“The Hurlingham is a beautiful club with great facilities,” a member told me recently. “The trouble is it’s full of arseholes.”

The beauty’s not hard to see. There are lawns that roll like thick green carpets down toward the River Thames; tennis courts like a Slim Aarons photo with extra duchesses; exquisitely manicured gardens; a private cricket pitch; Monet-grade ponds; and a neoclassical mansion to rival the White House.

It is a verdant idyll from another era, where Kate Middleton practices her backhand and everyone else pretends not to notice; 42 acres of Little England so coveted that the waiting list is not just long, it’s nonexistent: closed until further notice. (Though marrying a member should get you preferential treatment when a vacancy does arise—the West London equivalent of a green-card marriage, and just as advantageous.)

Past articles published on the Reform at Hurlingham blog include “Reckless Borrowing,” “New Bulls, Same Old Shit,” and “How Badly Can the Hurlingham Club Be Run?”

The arseholes, however, are in the eye of the beholder. And depending on whom you happen to overhear in the sauna (a great deal of the chatter here, you soon realize, happens mid-bake), the problem is either the tottering old bores in their mustard cords or the ambitious yummy mummies and their noisy Boden children, or the louche young public-school boys and their endless pints, or the selfie-snapping reality-TV louts in their questionable sunglasses. And now, in a fiery few months, tensions have finally boiled over amid rumors of e-mail hacking, frayed tempers, coronavirus jiggery-pokery, and gross mismanagement.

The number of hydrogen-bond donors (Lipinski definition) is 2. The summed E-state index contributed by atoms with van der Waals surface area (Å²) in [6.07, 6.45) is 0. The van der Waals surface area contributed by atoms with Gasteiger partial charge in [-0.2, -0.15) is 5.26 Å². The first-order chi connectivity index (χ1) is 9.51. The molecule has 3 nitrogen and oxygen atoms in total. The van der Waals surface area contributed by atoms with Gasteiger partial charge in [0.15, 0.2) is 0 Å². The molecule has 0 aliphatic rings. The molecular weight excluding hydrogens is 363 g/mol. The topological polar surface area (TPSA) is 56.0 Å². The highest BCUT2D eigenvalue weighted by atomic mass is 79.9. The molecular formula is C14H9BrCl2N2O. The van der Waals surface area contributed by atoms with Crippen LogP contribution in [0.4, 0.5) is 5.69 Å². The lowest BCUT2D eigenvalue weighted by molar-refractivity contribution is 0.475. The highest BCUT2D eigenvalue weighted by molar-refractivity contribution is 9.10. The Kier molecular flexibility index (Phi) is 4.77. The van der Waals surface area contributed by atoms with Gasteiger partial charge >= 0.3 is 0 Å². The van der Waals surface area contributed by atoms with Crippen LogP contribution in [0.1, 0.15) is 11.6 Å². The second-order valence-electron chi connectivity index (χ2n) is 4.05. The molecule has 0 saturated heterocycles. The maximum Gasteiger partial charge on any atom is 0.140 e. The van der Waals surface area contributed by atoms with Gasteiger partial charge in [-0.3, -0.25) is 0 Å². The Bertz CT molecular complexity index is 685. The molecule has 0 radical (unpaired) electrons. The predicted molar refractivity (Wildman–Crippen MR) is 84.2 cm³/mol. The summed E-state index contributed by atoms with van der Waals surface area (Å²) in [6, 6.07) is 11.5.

The trouble began in the west wing. A new development proposed to modernize the sporting and social facilities of the club, the west-wing project—allegedly enthusiastically championed by then chairman Julian Holloway—proved divisive from the get-go. Some objected to it on aesthetic grounds—“It’s like Heathrow Terminal 5 has been plonked in the middle of Parsons Green,” one member told the Daily Mail. Others seemed bemused by the need for it at all. “We have a perfectly good pool already,” a member told me. “And one of the plans I saw had a downstairs TV room in it, of all things. Is that why people come to the club?”

It is a verdant idyll from another era, where Kate Middleton practices her backhand and everyone else pretends not to notice.

But most, it seems, objected to the price tag. The projected costs had spiraled to more than $30 million, according to the Daily Mail. More worryingly, some $3.5 million had been splurged on consultants and architects before a brick had even been laid.

The waste was gobbled up gleefully by the people at Reform at Hurlingham—a dissident-cell-cum-basement-blog that has long vehemently opposed the expansion and acted as an anonymous venting space for disgruntled members. Run pseudonymously by one Bernie Boverill, the blog’s most contentious moments came when it compared Holloway to Kim Jong Un—an “overweight bully” with “Google eyes”—and the wider governing committee to the Stasi. (Holloway did not respond to a request for comment.)

Some members have described the club’s previous chairman as “dictatorial.”

Exasperated, the club leadership soon hired the private-investigation firm K2 Intelligence (typically involved in public-corruption cases or tracking down assets in scandals such as Bernie Madoff’s) to unmask the seditious Boverill. The blog even claimed that e-mail accounts connected to the reform movement had been illegally hacked. (Though, according to The Times of London, “K2 acknowledged that it had undertaken work for the club but said that all of its activity had been legal.”)